In March 2011, in far flung N’Djamena, Chad, a handful but exuberant Zebras fans huddled in a pile of undiluted joy. The Zebras had climbed to the highest echelon in their long history, which had, until then, been littered with endless heartaches. But since that achievement, it has largely been lumps of disappointment, as the Zebras battle to reproduce the glorious moment, writes MQONDISI DUBE
‘Good morning Gabon’, was the Mmegi Sport headline as soon as the Zebras confirmed their graduation from boys to men in 2011. It had been a long and rough road, littered with unending heartbreaks, and which attracted constant ridicule and the unenviable nickname, The Whipping Boys of Africa.
Successive local and international coaches, had tried so hard to put more pace to the Zebras gallop, but despite taking the ‘Zebra’ to the river, they failed to make it drink.
It took a homegrown solution, in Stanley Tshosane, to crack the solution as he became the first, and thus far, the only coach to take the Zebras to the Africa Cup of Nations finals.
Underrated and hardly given any chance, Tshosane thrived through an ultra defensive method, which demanded more bodies behind the ball.
The tactic worked to perfection as his side was effective without the ball, a well thought method, which floored continental giants, Tunisia, home and away and set the tone for the historic moment.
Tshosane chose a pragmatic approach, and ignored calls for an all-out attack, arguing, the type of players at his disposal, best suited the defensive game.
Play was hardly fluid and not pretty to the eye, but critically, the team managed to grind results.
Tshosane flourished amid criticism, but the bubble was bound to burst after the sparkling run.
Three defeats at the AFCON finals triggered the Zebras’ downward spiral, which culminated in the dismissal of Tshosane in October 2013.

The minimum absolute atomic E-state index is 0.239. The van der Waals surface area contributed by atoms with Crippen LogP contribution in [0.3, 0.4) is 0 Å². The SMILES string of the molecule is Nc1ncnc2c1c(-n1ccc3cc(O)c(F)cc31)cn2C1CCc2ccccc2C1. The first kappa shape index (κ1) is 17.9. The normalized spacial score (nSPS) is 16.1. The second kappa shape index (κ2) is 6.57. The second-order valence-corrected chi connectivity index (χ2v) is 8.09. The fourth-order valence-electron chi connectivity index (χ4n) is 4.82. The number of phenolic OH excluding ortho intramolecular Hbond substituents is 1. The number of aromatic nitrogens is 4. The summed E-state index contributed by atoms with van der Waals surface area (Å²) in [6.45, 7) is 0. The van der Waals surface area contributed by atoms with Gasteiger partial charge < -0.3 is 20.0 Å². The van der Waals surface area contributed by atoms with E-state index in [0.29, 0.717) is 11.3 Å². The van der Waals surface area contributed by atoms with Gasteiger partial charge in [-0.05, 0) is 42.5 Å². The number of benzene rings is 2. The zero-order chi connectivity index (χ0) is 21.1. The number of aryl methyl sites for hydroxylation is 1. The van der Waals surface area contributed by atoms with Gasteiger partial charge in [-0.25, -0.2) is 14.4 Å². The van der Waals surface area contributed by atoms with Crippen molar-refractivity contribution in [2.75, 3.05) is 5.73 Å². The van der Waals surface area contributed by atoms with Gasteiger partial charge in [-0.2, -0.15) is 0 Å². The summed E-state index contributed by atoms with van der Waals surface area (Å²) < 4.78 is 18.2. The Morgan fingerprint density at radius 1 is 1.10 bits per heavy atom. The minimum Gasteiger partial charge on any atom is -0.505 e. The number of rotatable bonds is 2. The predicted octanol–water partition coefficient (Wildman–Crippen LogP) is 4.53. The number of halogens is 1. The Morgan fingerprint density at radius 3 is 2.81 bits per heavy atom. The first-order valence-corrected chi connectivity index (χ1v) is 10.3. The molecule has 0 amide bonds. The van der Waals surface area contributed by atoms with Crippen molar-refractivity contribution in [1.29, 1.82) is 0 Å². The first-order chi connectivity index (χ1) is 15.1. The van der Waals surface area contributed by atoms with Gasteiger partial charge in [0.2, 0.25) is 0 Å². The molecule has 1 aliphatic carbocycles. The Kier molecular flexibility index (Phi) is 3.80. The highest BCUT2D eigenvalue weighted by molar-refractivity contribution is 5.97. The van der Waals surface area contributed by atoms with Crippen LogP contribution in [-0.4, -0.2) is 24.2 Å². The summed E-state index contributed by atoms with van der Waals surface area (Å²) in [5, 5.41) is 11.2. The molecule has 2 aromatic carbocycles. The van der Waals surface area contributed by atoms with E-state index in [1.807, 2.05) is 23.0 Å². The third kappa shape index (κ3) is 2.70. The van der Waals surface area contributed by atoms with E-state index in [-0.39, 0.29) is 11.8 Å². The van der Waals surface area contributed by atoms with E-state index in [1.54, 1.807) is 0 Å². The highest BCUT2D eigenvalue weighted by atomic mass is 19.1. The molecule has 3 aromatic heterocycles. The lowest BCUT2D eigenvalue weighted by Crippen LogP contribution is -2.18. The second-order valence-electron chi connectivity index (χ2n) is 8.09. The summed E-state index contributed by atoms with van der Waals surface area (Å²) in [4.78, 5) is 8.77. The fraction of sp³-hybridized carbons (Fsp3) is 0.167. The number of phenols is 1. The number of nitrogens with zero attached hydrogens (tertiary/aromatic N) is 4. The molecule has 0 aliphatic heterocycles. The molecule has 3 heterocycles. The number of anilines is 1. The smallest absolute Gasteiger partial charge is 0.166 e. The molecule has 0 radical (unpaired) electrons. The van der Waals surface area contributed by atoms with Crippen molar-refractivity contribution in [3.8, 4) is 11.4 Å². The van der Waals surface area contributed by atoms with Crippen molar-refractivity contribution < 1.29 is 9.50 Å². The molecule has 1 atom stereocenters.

Englishman, Peter Butler was installed in February 2014, and quickly won some admirers, with some neat attacking football, a sharp departure from Tshosane’s approach.
He managed to win big matches against Mali and Burkina Faso, infused young blood into the team, and appeared to be
But failure to qualify for the 2015 AFCON edition was not taken kindly. Butler went agonisingly close to winning the regional COSAFA Cup, losing 3-2 to South Africa in 2016.
But as they say, you are as good as your last match and Butler was no longer at Lekidi Centre when the winter temperatures dipped unbearably in June 2017.
Like Tshosane and many other coaches before him, Butler had faced the perennial challenge of Botswana Football Association (BFA) administration lapses. At one stage, Butler’s side went for six months without any action, and friendly matches were hard to come by.
In came a man so revered in local football, former army major, David Bright, who was expected to command his troops amid the gathering storm clouds.
He managed to keep Angola, a perennial irritant, at harm’s length in the opening game of the COSAFA Cup early this and it appeared the Zebras mojo was back, when he stormed to the quarterfinals.
But a defeat to a severely weakened Bafana Bafana side, saw memories of the bitter past come back flooding.
From then it was a topsy-turvy journey, where the Zebras gallop would regularly hit turbulence.
A 3-0 defeat to Burkina Faso on October 13 confirmed the crisis, and despite salvaging a point in the reverse fixture four days later in Francistown, the mood remained sombre.
The latest 2-1 defeat away to Mauritania, who were writing their own piece of history by qualifying for the first time, has left a nation dejected, and searching for quick answers.
The 2012 qualification now appears a long time back, and Tshosane’s value and achievement is now appreciated more.